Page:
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There’s buzz in the air as North Korea gears up for a major political event

North Koreans prepare for something they haven’t seen in more than three decades – a Workers Party Congress, the highest-level political gathering in the one-party state.

There’s a buzz in the air in Pyongyang this week, a certain frisson that seems a combination of anticipation, tension and exhaustion. North Koreans are gearing up for something they haven’t seen in more than three decades — a Workers’ Party Congress, the highest-level political gathering in the reclusive one-party state.

Since January, Kim Jong Un’s government has been doing its utmost to set the stage: He’s tested a nuclear weapon, launched a satellite into low-Earth orbit and fired off some missiles. Although many countries are aghast at the moves, even going so far as to pass new sanctions at the United Nations, in North Korea they’re portrayed as feats of strength.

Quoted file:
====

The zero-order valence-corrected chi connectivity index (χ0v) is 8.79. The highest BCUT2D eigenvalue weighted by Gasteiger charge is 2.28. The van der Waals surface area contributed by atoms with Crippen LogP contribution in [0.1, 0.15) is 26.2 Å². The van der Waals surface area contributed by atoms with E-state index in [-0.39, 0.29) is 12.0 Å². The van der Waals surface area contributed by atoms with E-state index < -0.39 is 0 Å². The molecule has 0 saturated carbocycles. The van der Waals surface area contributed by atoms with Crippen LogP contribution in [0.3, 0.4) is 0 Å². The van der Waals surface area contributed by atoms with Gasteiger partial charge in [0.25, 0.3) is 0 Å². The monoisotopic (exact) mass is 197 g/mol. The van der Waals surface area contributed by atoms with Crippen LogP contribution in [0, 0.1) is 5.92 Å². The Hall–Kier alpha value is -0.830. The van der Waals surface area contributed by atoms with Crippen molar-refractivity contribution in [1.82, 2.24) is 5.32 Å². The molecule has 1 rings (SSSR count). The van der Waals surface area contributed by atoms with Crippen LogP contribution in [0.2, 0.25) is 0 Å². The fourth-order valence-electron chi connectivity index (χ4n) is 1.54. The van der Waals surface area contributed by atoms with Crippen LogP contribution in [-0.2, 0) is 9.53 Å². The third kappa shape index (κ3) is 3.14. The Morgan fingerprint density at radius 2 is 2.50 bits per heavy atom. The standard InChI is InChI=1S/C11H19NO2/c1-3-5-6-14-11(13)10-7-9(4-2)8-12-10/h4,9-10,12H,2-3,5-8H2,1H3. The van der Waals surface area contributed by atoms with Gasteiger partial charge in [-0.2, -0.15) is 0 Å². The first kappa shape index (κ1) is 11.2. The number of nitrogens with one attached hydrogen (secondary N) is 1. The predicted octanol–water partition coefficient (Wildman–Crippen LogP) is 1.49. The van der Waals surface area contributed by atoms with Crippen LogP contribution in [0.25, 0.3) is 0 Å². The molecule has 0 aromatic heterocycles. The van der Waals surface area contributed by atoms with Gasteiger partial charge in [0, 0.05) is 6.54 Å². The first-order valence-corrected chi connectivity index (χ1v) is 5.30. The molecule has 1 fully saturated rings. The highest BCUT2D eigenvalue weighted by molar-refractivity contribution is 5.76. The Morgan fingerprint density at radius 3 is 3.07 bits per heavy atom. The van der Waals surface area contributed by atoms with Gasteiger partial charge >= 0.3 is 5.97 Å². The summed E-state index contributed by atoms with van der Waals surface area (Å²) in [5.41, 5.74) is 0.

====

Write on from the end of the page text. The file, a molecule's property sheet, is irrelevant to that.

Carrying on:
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When the congress opens Friday, they’ll be celebrated as great achievements, examples of how Kim has purportedly brought this impoverished country of 24 million into some sort of parity with superpowers such as the United States.

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But one man cannot a party make, so Kim has been exhorting all citizens to take part in a “70-Day Speed Battle” to prepare for the event.

The drive kicked off in late February, and since then, across the capital, workers have been painting buildings in bright pastels and otherwise spiffing up their city. New propaganda banners have sprung up across the spartan metropolis of 2.5 million.

“Let us strengthen our party’s might and fighting strength!” exhorts one red-and-green billboard. “Single-hearted unity!”

Clusters of red flags with yellow communist sickles have appeared on street corners like bouquets. Brigades of gardeners are hastily planting real flowers at major intersections.

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The last Workers Party Congress took place in Pyongyang in 1980.